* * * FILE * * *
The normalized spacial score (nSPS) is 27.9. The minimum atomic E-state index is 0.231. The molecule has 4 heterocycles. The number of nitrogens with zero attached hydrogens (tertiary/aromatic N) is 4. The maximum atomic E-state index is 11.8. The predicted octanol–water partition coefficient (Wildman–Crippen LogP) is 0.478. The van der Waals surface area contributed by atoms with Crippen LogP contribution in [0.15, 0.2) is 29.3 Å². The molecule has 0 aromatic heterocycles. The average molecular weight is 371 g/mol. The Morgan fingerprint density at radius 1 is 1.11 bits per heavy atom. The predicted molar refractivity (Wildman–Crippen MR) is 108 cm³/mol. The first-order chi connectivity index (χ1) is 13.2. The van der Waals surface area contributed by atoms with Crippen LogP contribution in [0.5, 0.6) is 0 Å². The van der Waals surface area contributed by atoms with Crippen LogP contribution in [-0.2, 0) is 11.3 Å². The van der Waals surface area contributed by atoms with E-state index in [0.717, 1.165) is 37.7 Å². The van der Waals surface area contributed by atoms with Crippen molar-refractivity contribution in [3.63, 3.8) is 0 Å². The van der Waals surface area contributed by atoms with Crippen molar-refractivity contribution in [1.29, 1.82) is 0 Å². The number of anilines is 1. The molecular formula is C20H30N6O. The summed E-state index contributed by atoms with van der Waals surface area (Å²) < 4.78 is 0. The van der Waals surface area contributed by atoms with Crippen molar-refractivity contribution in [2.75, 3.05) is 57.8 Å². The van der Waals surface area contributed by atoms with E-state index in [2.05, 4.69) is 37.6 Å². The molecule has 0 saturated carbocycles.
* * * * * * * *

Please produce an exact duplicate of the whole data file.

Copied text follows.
The normalized spacial score (nSPS) is 27.9. The minimum atomic E-state index is 0.231. The molecule has 4 heterocycles. The number of nitrogens with zero attached hydrogens (tertiary/aromatic N) is 4. The maximum atomic E-state index is 11.8. The predicted octanol–water partition coefficient (Wildman–Crippen LogP) is 0.478. The van der Waals surface area contributed by atoms with Crippen LogP contribution in [0.15, 0.2) is 29.3 Å². The molecule has 0 aromatic heterocycles. The average molecular weight is 371 g/mol. The Morgan fingerprint density at radius 1 is 1.11 bits per heavy atom. The predicted molar refractivity (Wildman–Crippen MR) is 108 cm³/mol. The first-order chi connectivity index (χ1) is 13.2. The van der Waals surface area contributed by atoms with Crippen LogP contribution in [0.5, 0.6) is 0 Å². The van der Waals surface area contributed by atoms with Crippen LogP contribution in [-0.2, 0) is 11.3 Å². The van der Waals surface area contributed by atoms with E-state index in [0.717, 1.165) is 37.7 Å². The van der Waals surface area contributed by atoms with Crippen molar-refractivity contribution in [3.63, 3.8) is 0 Å². The van der Waals surface area contributed by atoms with Crippen molar-refractivity contribution in [1.29, 1.82) is 0 Å². The number of anilines is 1. The molecular formula is C20H30N6O. The summed E-state index contributed by atoms with van der Waals surface area (Å²) < 4.78 is 0. The van der Waals surface area contributed by atoms with Crippen molar-refractivity contribution in [2.75, 3.05) is 57.8 Å². The van der Waals surface area contributed by atoms with E-state index in [2.05, 4.69) is 37.6 Å². The molecule has 0 saturated carbocycles.